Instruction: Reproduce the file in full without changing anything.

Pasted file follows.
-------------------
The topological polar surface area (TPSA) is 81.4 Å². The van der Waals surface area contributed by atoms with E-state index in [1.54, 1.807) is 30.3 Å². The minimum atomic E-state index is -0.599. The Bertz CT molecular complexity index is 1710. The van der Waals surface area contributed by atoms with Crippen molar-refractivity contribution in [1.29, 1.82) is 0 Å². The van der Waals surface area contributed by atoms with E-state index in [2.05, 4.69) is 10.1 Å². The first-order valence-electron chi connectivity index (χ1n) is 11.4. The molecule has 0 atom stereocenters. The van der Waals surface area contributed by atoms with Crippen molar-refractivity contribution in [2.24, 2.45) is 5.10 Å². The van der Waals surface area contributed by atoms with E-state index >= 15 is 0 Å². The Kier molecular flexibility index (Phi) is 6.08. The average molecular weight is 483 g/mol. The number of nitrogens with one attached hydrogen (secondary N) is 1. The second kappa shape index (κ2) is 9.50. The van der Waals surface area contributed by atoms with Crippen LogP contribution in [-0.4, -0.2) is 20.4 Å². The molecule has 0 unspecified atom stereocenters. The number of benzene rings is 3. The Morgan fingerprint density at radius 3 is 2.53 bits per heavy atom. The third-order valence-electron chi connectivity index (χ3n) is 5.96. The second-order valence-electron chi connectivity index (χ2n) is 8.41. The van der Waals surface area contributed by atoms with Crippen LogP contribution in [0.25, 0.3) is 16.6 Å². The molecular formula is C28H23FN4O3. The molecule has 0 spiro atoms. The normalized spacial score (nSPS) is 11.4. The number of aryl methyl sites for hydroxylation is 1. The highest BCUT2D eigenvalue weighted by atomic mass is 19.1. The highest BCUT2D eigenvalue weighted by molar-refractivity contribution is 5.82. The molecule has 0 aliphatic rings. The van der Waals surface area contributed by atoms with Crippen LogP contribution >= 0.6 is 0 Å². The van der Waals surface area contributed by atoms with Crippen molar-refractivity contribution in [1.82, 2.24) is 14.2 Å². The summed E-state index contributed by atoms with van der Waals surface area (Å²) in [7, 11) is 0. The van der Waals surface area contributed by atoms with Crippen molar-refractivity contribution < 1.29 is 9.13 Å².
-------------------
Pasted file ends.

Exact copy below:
The topological polar surface area (TPSA) is 81.4 Å². The van der Waals surface area contributed by atoms with E-state index in [1.54, 1.807) is 30.3 Å². The minimum atomic E-state index is -0.599. The Bertz CT molecular complexity index is 1710. The van der Waals surface area contributed by atoms with Crippen molar-refractivity contribution in [1.29, 1.82) is 0 Å². The van der Waals surface area contributed by atoms with E-state index in [2.05, 4.69) is 10.1 Å². The first-order valence-electron chi connectivity index (χ1n) is 11.4. The molecule has 0 atom stereocenters. The van der Waals surface area contributed by atoms with Crippen molar-refractivity contribution in [2.24, 2.45) is 5.10 Å². The van der Waals surface area contributed by atoms with E-state index >= 15 is 0 Å². The Kier molecular flexibility index (Phi) is 6.08. The average molecular weight is 483 g/mol. The number of nitrogens with one attached hydrogen (secondary N) is 1. The second kappa shape index (κ2) is 9.50. The van der Waals surface area contributed by atoms with Crippen LogP contribution in [-0.4, -0.2) is 20.4 Å². The molecule has 0 unspecified atom stereocenters. The number of benzene rings is 3. The Morgan fingerprint density at radius 3 is 2.53 bits per heavy atom. The third-order valence-electron chi connectivity index (χ3n) is 5.96. The second-order valence-electron chi connectivity index (χ2n) is 8.41. The van der Waals surface area contributed by atoms with Crippen LogP contribution in [0.25, 0.3) is 16.6 Å². The molecular formula is C28H23FN4O3. The molecule has 0 spiro atoms. The normalized spacial score (nSPS) is 11.4. The number of aryl methyl sites for hydroxylation is 1. The highest BCUT2D eigenvalue weighted by atomic mass is 19.1. The highest BCUT2D eigenvalue weighted by molar-refractivity contribution is 5.82. The molecule has 0 aliphatic rings. The van der Waals surface area contributed by atoms with Crippen LogP contribution >= 0.6 is 0 Å². The van der Waals surface area contributed by atoms with Crippen molar-refractivity contribution in [1.82, 2.24) is 14.2 Å². The summed E-state index contributed by atoms with van der Waals surface area (Å²) in [7, 11) is 0. The van der Waals surface area contributed by atoms with Crippen molar-refractivity contribution < 1.29 is 9.13 Å².